Comparing perspectives of key project actors

Infrastructure Journal kindly invited me along for a chat on their podcast yesterday, due out next Monday {here}. I was invited to share my thoughts on the origins of risk. I squeezed much into a 20 minute slot. My principal method of fitting so much into that time was easy – I took twice as long. Sorry Angus – I hope it will be 40 minutes of something worthwhile.

In preparation for the chat I revisited my research notes from 2020, specifically my PFI orientated dissertation {link here}. This was an early part of my now ongoing research. The prompt that directed me to ask more. Research that is now directed toward both project management and psychology as interrelated themes. 730 PFI projects remains the one example I have found of a population of comparable projects representing a time frame long enough to see the true impact of systems upon systems change.

The fundamental question is one I think we have not asked. Where does risk originate from? My view is that the origin of risk in projects is us. We as the instigators of intended change. Our intent in change is the origin of risk. Risks that emerge as we orientate ourselves against each other. Risk that is created, particularly where uncertainty prevails. We orientate around influences, most of which are redirecting attention towards whichever momentarily strongest influence of one or other different project actor has. That may be an individual, or a department, a sector, or political will. Almost always such influence is directed towards themselves. The challenge therefore is how to draw all parties attention into a project’s prioritised aims. But also ensuring those aims are true.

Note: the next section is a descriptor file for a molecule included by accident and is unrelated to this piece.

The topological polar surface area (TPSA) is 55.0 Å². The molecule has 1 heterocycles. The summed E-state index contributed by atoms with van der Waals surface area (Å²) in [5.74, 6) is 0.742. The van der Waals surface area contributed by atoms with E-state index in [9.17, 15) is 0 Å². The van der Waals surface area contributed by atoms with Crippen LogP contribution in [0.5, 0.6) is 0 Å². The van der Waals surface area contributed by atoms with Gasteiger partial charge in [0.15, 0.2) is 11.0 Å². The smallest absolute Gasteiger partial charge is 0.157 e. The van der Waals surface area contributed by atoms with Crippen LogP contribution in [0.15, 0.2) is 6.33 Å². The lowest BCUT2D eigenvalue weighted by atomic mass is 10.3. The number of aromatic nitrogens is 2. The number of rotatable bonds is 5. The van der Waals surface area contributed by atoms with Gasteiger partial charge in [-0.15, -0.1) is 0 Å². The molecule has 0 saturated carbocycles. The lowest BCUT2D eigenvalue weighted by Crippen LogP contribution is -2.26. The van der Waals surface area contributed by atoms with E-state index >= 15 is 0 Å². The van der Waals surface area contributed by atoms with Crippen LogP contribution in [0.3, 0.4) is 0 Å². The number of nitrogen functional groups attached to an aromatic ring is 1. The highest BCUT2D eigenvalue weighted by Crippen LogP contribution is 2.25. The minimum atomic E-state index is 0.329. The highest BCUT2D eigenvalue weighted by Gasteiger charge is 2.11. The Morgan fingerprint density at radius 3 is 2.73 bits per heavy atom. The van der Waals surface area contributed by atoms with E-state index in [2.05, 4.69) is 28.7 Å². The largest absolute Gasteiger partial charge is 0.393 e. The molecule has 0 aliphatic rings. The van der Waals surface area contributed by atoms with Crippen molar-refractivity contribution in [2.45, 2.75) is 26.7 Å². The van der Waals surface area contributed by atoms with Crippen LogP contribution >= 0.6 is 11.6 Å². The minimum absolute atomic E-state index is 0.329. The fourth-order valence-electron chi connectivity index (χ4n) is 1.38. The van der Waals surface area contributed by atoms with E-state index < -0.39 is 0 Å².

My interim conclusions are that our politics and the lack of partnerships is ultimately what shines through. For me this is at the core of why our coordination and cooperation ideals fail. I come from a background of insurable risk. A perspective that demands anticipation of a future retrospective interest in claims. Regardless of the nature of claims however, be that commercial (including insurance and contract dispute), performance, efficacy, user disappointment, reputation, or a media frenzied sense of fairness betrayed, all claims stem from our failure to have the truest project outcomes in mind.

This is what I hope is reflected in my discussion with Infrastructure Journal, yesterday. In my opinion this is what goes to the heart of public services procurement – regardless of who is carrying the debt or asked to carry blame.

This is how we do better. We change the narrative. This is about project control. This is about outcome orientated management. This is about accountability in decision-making and clarity of purpose in leadership. This is about collaborative and coordinated cooperation. Not financial risk transfer, or “them and us” procurement, or “value for money” as a zero sum game. Not when we need everyone back, and ready to collaborate on the next.

Look out for the podcast next week. I’ll link it here when it’s released.